Hi, my name is Dale Ziegler, and I have been a single Admin since January 2011. I’m happily married, so not that kind of single. In this context, single Admin means I don’t have a team of developers on staff, or any other Admins to help keep the lights on in my company’s Salesforce.com org. My role in my company reports through Sales Operations, so my boss manages several other roles in support of Sales and Marketing on top of the CRM. When it comes to Salesforce.com, it’s all on me. And I love it. So how have I been able to maintain a 170-user org from my cubicle of solidarity?
Single Salesforce Admins are bilingual
The first thing to do as a single Admin is to become bilingual. My company operates in both the US and Mexico, but I barely know enough Spanish to order a beer and not accidentally offend someone’s mother. In this case, being bilingual means being fluent in both Salesforce.com and your business. On a team of admins and developers, there could be some team members who meet with the users to gather requirements, and others who translate those requirements into creating the functionality. As a single Admin, you must wear the consultant, business analyst, administrator, and developer hats simultaneously. How could you accomplish this? Identify your more active users and engage them in informal conversations about how they would use the tool, and what they would like to see. In my company, we’ve created a Salesforce.com Steering Committee which meets once a month to foster that dialogue. As you learn from your users, they learn something about your role, and the language barriers break down quickly.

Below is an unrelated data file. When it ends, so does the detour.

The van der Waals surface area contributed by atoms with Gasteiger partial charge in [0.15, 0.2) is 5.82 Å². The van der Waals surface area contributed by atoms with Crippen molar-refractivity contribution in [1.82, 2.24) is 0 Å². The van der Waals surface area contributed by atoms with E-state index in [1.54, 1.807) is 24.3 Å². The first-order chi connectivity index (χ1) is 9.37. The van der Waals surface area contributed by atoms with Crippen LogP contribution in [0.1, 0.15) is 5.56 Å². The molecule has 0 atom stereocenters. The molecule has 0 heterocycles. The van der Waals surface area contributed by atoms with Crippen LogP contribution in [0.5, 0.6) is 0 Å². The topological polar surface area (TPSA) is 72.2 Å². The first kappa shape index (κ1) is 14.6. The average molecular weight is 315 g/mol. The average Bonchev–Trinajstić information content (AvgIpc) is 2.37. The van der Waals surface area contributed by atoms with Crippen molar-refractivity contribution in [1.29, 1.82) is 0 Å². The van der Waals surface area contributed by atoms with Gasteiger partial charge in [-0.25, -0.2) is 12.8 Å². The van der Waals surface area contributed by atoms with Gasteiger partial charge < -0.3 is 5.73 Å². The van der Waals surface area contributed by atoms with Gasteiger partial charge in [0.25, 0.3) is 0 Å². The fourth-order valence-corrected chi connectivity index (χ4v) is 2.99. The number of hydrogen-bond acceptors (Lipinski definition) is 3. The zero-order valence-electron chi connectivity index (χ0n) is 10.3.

Single Salesforce Admins know their data’s health
As my company’s only Admin ever (not meant to sound dramatic), I had inherited an org whose original source was a dump <shudder> of mainframe data, then added to by users with no duplicate prevention or cleansing of invalid information. Without any intervention, the amount of bad data snowballed quickly. My first year was spent regularly exporting all of my org’s account and contact data through DataLoader, analyzing in Microsoft Access, then de-duping using the standard Merge functionality…which took forever and only scratched the surface of the overall problem. Finally, we invested in Stratus Data Cleanser which not only found our duplicates, but allowed me to merge up to 15 records at a time AND create my own criteria to prevent future duplicates. Within 3 or 4 months, pretty much all of our duplicate data had been eliminated, and we were able to move to a free duplicate prevention tool offered by Cloudingo. Due to the unique nature of my company’s industry, our account base has minimal growth, so I am able to manage the new “fuzzy” duplicates by receiving a simple workflow email alert, then performing a quick search within Salesforce.com to make sure the new account record is, in fact, new. If it appears it could be a duplicate, I use Chatter on the new record to ask the creator if it is the same as the old record, and proceed based on their answer. In my org, a new account record is only created once every couple of weeks, so I understand my experience is not the same as many other Admins.